9. Cartier GE, Yoshikami D, Gray WR, Luo S, Olivera BM, McIntosh JM. J Biol Chem. 1996;271:7522. [PubMed]
10. Harvey SC, McIntosh JM, Cartier GE, Maddox FN, Luetje CW. Mol Pharmacol. 1997;51:336. [PubMed]
11. Drenan RM, Grady SR, Whiteaker P, McClure-Begley T, McKinney S, Miwa JM, Bupp S, Heintz N, McIntosh JM, Bencherif M, Marks MJ, Lester HA. Neuron. 2008;60:123. [PMC free article] [PubMed]
12. McIntosh JM, Dowell C, Watkins M, Garrett JE, Yoshikami D, Olivera BM. J Biol Chem. 2002;277:33610. [PubMed]
13. Talley TT, Olivera BM, Han KH, Christensen SB, Dowell C, Tsigelny I, Ho KY, Taylor P, McIntosh JM. J of Biol Chem. 2006;281:24678. [PMC free article] [PubMed]
14. Azam L, Dowell C, Watkins M, Stitzel JA, Olivera BM, McIntosh JM. J Biol Chem. 2005;280:80. [PubMed]
15. Dowell C, Olivera BM, Garrett JE, Staheli ST, Watkins M, Kuryatov A, Yoshikami D, Lindstrom JM, McIntosh JM. J Neurosci. 2003;23:8445. [PubMed]
16. Bordia T, Grady SR, McIntosh JM, Quik M. Mol Pharmacol. 2007;72:52. [PubMed]
17. Meyer EL, Yoshikami D, McIntosh JM. J Neurochem. 2008;105:1761. [PMC free article] [PubMed]
18. Quik M, Bordia T, O’Leary K. Biochem Pharmacol. 2007;74:1224. [PMC free article] [PubMed]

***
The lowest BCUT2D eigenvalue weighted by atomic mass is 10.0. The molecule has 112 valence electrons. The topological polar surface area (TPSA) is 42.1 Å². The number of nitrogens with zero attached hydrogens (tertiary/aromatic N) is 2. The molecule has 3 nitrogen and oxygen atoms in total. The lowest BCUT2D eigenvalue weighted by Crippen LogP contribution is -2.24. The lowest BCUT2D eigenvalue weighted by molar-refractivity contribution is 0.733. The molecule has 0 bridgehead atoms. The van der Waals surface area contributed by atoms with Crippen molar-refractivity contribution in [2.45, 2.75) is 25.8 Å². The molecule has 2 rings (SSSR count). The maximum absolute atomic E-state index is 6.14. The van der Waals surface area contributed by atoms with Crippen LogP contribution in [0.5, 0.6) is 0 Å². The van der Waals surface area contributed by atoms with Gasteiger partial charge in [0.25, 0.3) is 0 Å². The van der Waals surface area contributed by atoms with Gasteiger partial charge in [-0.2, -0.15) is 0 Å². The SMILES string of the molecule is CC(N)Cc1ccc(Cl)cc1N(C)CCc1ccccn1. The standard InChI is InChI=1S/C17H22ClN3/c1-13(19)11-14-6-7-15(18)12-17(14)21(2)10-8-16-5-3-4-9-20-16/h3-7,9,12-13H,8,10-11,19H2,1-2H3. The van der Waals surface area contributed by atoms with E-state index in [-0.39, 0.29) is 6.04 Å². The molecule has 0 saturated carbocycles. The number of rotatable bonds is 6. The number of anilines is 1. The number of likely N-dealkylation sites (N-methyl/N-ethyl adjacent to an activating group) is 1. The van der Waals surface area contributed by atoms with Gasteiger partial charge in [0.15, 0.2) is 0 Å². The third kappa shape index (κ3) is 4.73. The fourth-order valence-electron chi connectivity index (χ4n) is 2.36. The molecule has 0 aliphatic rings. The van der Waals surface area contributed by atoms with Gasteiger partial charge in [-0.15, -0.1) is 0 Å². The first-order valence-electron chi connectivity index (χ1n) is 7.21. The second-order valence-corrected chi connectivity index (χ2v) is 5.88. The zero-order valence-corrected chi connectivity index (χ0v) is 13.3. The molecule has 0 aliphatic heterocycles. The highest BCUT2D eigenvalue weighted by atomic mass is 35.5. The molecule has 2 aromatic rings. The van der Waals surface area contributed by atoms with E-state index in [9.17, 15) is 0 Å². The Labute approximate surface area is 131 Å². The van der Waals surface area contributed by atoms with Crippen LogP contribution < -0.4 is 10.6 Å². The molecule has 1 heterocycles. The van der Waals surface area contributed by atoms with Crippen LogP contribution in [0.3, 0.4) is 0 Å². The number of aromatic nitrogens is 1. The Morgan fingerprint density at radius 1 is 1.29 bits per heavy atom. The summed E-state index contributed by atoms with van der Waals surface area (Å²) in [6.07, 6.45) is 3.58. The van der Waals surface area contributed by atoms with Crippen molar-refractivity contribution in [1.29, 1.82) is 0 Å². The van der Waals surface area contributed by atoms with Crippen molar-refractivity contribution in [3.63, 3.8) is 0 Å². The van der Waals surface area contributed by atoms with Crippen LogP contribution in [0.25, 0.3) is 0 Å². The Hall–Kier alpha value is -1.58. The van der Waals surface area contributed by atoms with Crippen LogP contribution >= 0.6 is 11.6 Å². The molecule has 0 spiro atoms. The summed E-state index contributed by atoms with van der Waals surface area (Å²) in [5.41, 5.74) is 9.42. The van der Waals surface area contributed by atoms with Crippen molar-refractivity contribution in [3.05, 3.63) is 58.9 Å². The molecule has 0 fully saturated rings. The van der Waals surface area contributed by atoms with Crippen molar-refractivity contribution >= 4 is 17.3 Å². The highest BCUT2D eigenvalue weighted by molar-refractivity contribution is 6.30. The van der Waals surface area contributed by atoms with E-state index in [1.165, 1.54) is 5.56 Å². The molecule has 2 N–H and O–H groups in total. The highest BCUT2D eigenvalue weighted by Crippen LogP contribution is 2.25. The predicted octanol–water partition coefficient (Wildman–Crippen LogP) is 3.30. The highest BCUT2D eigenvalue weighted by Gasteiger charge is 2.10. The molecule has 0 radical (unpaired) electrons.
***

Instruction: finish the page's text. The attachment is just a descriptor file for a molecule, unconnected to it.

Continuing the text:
19. Wüthrich K. NMR of Proteins and Nucleic Acids. Wiley; New York: 1986.
20. Bax A. Annu Rev Biochem. 1989;58:223. [PubMed]
21. Rance M, Sørensen OW, Bodenhausen G, Wagner G, Ernst RR, Wüthrich K. Biochem Biophys Res Commun. 1983;117:479. [PubMed]
22. Jeener J, Meier BH, Bachmann P, Ernst RR. J Chem Phys. 1979;71:4546.
23. Braunschweiler L, Ernst RR. J Magn Reson. 1983;53:521.
24. Keepers JW, James TL. J Magn Reson. 1984;57:404.
25. Güntert P, Mumenthaler C, Wüthrich K. J Mol Biol. 1997;273:283. [PubMed]
26. Kaerner A, Rabenstein DL. Stability and structure-forming properties of the two disulfide bonds of α-conotoxin GI. Biochemistry. 1999;38:5459–5470. [PubMed]
27. Larive CK, Guerra L, Rabenstein DL. Cis/trans conformational equilibrium across cysteine6-proline peptide bond of oxytocin, arginine, vasopressin, and lysine vasopressin. J Am Chem Soc. 1992;114:7331–7337.
28. McIntosh JM, Azam L, Staheli S, Dowell C, Lindstrom JM, Kuryatov A, Garrett JE, Marks MJ, Whiteaker P. Mol Pharmacol. 2004;65:944. [PubMed]
29. Hill JM, Oomen CJ, Miranda LP, Bingham J-P, Alewood PF, Craik DJ. Biochemistry. 1998;37:15621. [PubMed]
30. Shon K-J, Koerber SC, Rivier JE, Olivera BM, McIntosh JM. Biochemistry. 1997;36:15693. [PubMed]
31. Everhart D, Cartier GE, Malhorta A, Gomes A, McIntosh JM, Luetje CW. Biochemistry. 2004;43:2732. [PubMed]
32. Tomizawa M, Maltby D, Medzihradszky KF, Zhang N, Durkin KA, Presley J, Talley TT, Taylor P, Burlingame AL, Casida JE. Biochemistry. 2007;46:8798. [PMC free article] [PubMed]
33. Celie PH, Kasheverov IE, Mordvintsev DY, Hogg RC, van Nierop P, van Elk R, van Rossum-Fikkert SE, Zhmak MN, Bertrand D, Tsetlin V, Sixma TK, Smit AB. Nat Struct Mol Biol. 2005;12:582. [PubMed]
34. Dutertre S, Ulens C, Buttner R, Fish A, Hopping G, Alewood P, Schroeder C, Nicke A, Smit A, Sixma T, Lewis R. EMBO J. 2007;26:3858. [PMC free article] [PubMed]
35. Hansen SB, Talley TT, Radic Z, Taylor P. J Biol Chem. 2004;279:24197. [PMC free article] [PubMed]
36. Bren N, Sine SM. J Biol Chem. 2000;275:12692. [PubMed]
37. Quiram PA, McIntosh JM, Sine SM. J Biol Chem. 2000;275:4889. [PubMed]
38. Bourne Y, Talley TT, Hansen SB, Taylor P, Marchot P. EMBO J. 2005;24:1512. [PubMed]